In 2018, 122 countries have criminalised human trafficking in line with the UN Trafficking Protocol,37 while only 38 countries have criminalised forced marriage. There are now 154 countries that provide services for victims, compared to 150 in 2016, although important gaps remain. Eighty-two countries report gaps in the provision of services to either migrants, men, and children, or a combination of these. More countries are now coordinating their responses, with a three percent increase in the number of countries implementing National Action Plans covering some, if not all, aspects of a modern slavery response.38 One of the more striking findings in 2018 is the growing government engagement with business and the increasing political interest in the investigation of government procurement, with 36 countries taking steps to investigate forced labour in private or public supply chains. This is a significant increase from the four governments identified in 2016.

This year, we have for the first time included data on all 53 Commonwealth countries in our government response database,39 bringing the total number of countries included in our assessment to 181.40 As data for the smaller island nations of the Commonwealth are limited, we have not provided an overall rating for these individual countries. However, taking these countries into account in our global analysis of key indicators does reveal an encouraging narrative: when including all Commonwealth countries, the number of countries criminalising human trafficking increases to 135, with 164 countries providing services to victims of modern slavery. Due to the ongoing conflict and extreme disruption to government, we have not included ratings for Afghanistan, Iraq, South Sudan, Syria, and Yemen this edition.41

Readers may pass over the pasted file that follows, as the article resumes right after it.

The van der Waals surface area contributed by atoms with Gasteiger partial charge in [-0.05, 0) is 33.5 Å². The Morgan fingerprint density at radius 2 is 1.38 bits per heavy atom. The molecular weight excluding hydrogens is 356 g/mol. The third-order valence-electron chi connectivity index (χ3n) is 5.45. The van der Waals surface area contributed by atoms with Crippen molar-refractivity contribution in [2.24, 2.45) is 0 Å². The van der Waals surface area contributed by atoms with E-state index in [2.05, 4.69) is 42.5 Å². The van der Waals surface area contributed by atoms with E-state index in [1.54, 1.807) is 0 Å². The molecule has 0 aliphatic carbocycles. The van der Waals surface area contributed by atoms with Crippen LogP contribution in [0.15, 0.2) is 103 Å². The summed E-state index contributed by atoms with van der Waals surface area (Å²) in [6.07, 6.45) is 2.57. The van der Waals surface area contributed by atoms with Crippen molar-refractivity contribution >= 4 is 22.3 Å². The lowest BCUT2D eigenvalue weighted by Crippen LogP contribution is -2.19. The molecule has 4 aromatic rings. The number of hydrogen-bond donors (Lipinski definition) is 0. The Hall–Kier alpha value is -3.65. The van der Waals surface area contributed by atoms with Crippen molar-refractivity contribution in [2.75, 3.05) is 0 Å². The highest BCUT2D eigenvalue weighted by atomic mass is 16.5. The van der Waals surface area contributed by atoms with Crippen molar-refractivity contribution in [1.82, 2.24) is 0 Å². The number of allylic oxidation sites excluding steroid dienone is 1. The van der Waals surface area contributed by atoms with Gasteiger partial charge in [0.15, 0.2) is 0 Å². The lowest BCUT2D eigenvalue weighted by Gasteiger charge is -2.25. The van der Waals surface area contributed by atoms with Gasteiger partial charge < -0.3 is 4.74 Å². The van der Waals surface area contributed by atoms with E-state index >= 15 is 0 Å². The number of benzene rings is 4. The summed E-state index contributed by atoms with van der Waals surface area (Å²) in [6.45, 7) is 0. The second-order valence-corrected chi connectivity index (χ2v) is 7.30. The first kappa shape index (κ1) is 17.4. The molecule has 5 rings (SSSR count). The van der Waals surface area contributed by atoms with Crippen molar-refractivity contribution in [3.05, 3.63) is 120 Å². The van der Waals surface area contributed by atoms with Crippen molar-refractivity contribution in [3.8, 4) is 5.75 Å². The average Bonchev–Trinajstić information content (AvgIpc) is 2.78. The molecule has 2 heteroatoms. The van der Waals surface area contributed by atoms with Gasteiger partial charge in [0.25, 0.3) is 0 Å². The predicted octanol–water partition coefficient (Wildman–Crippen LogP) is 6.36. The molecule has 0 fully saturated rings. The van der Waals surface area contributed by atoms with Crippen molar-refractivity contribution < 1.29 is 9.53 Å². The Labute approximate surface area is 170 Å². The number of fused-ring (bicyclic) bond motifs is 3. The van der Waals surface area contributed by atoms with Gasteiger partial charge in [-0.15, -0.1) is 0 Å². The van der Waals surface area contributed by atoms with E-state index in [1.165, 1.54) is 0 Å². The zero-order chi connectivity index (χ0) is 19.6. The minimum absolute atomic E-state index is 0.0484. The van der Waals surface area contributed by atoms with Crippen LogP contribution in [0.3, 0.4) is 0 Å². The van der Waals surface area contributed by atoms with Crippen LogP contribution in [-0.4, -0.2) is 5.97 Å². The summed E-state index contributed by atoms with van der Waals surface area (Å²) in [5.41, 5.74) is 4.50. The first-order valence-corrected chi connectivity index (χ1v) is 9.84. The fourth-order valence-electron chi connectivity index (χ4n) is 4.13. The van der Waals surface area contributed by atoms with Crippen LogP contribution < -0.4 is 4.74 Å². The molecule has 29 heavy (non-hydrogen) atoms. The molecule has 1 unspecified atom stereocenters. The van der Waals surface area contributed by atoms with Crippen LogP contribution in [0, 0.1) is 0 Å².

In 2018, the governments taking the most action to respond to modern slavery are:  

  1. The Netherlands
  2. United States
  3. United Kingdom
  4. Sweden
  5. Belgium
  6. Croatia
  7. Spain
  8. Norway
  9. Portugal
  10. Montenegro. 

These countries are characterised by strong political will, high levels of resources, and a strong civil society that holds these governments to account for their actions to respond to modern slavery. These results are similar to 2016, but with some slight shifts in the positioning of Australia downwards as Belgium moves upwards. While the positive conclusion of the Australian inquiry into an Australian Modern Slavery Act is to be commended, we strongly encourage the government to pass legislation that incorporates an Independent Commissioner. On the other hand, we welcome the issuance of public procurement guidelines in 2017 in Belgium which incorporate suggestions on how to implement ILO Conventions, including the abolition of forced labour42 and the pilot initiative looking at the application of ILO standards in the personal protective equipment sector in Ghent.43

It is not just governments at the top of the table that are taking positive action to respond to modern slavery. Other countries are taking notable action, as well. Morocco44 and Côte d’Ivoire45 passed comprehensive trafficking legislation in 2016, which has resulted in improved ratings from CC to CCC and from CCC to B respectively. Chile has improved its victim protection mechanisms by launching the Blue Campaign, a website to help improve identification of victims46, establishing guidelines47 to help first responders identify and refer victims, and supporting the implementation of the National Referral Mechanism.48 As a result, Chile has moved from a B to BBB rating.

As with the 2016 findings, when correlated against GDP (PPP) per capita, some countries stand out as taking relatively strong action when compared with those that have stronger economies. Countries including Georgia, Moldova, Senegal, Sierra Leone and Mozambique are taking positive steps to respond to this issue relative to their wealth. Sierra Leone’s coordination body, the Inter-Agency Human Trafficking Task Force, resumed activities in 2015 and approved the 2015-2020 National Action Plan. In Georgia, the government adopted a victim-centred approach by establishing victim witness coordinators from the initial stages of investigations through the end of court proceedings.